Every August, every team from the pee-wee league to professional football, starts its season by re-learning basic blocking and tackling, the very fundamentals of the game. It does not matter how good you are, or how experienced, every player starts the season doing the same repetitive and miserable drills they learned in their first year.
Managers of organizations should conduct themselves like football players and revisit the basics of risk management each and every time. “Oh, that does not apply to me because I am so experienced. Look at me.” Many times experience can actually work against us because we do not pay attention like we should. Ask Captain Smith how his vast experience helped him on the Titanic. His unrivaled experience on the seas led to his disastrous decision to go full steam ahead despite the iceberg warnings. His probable thinking was a captain of his skill could handle any situation. Had he proceeded with the proper caution, the Titanic likely would have had the necessary time to avoid the collision with the iceberg, and Jack & Rose Dawson would have lived happily ever after.
So professionals should ignore their experience level and revisit their blocking and tackling and the fundamentals of risk management. The first fundamental is risk avoidance. If we can avoid risk, we do so at every opportunity. If we do not want to worry about the risk of an alcohol related incident, then we can simply avoid that risk and not have alcohol at our event. The professional must ask, every time, how can we avoid risk in each situation. Similarly, risk shifting is another highly effective way to attack risky situations. Here, we simply shift the risk to our suppliers, typically through an indemnification agreement. For example, if the organization is hiring a bus company to transport attendees at their meeting, the risk is that the bus will get into an accident and attendees will get hurt. In this case, the organization shifts that risk to the bus company by asking/requiring the bus company to indemnify the organization in their contract. The indemnification language states that the bus company will indemnify, defend, and hold the organization harmless (from a financial standpoint) from any claims due to the bus company’s negligence. Another technique for shifting liability risk is to use a document known as a release and waiver. The concept behind the release and waiver is that the individual participant takes sole responsibility and assumes liability for any injuries arising out of his/her participation in the activity.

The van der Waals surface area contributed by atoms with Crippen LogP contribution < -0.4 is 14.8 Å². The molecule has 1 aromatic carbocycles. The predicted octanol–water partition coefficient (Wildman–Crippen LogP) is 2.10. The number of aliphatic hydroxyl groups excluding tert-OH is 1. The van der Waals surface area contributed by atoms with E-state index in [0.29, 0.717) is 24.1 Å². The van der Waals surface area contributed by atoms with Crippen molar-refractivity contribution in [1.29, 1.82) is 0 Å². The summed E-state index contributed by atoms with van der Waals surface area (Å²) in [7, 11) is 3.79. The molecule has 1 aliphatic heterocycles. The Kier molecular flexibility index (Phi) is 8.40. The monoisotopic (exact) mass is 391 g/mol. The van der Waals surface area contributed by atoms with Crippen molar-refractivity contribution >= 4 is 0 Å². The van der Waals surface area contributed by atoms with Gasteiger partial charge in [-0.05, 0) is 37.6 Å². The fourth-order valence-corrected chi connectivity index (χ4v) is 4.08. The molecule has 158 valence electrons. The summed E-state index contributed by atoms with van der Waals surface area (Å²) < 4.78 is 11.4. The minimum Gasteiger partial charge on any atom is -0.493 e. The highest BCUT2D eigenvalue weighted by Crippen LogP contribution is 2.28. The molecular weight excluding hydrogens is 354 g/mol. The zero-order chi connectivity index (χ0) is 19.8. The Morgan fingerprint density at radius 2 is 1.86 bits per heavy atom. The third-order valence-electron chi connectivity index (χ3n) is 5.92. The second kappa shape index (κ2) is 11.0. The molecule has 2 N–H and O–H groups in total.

Another way an organization can cover its risk is through risk retention. When an organization purchases insurance, it is agreeing to “retain” the risk (up to the dollar amount of the deductible). Everything in excess of that deductible is covered by the insurance company.
Risk management is all about fundamentals. In order to master the fundamentals, we must practice them over and over and at every opportunity, just like football players in training camp.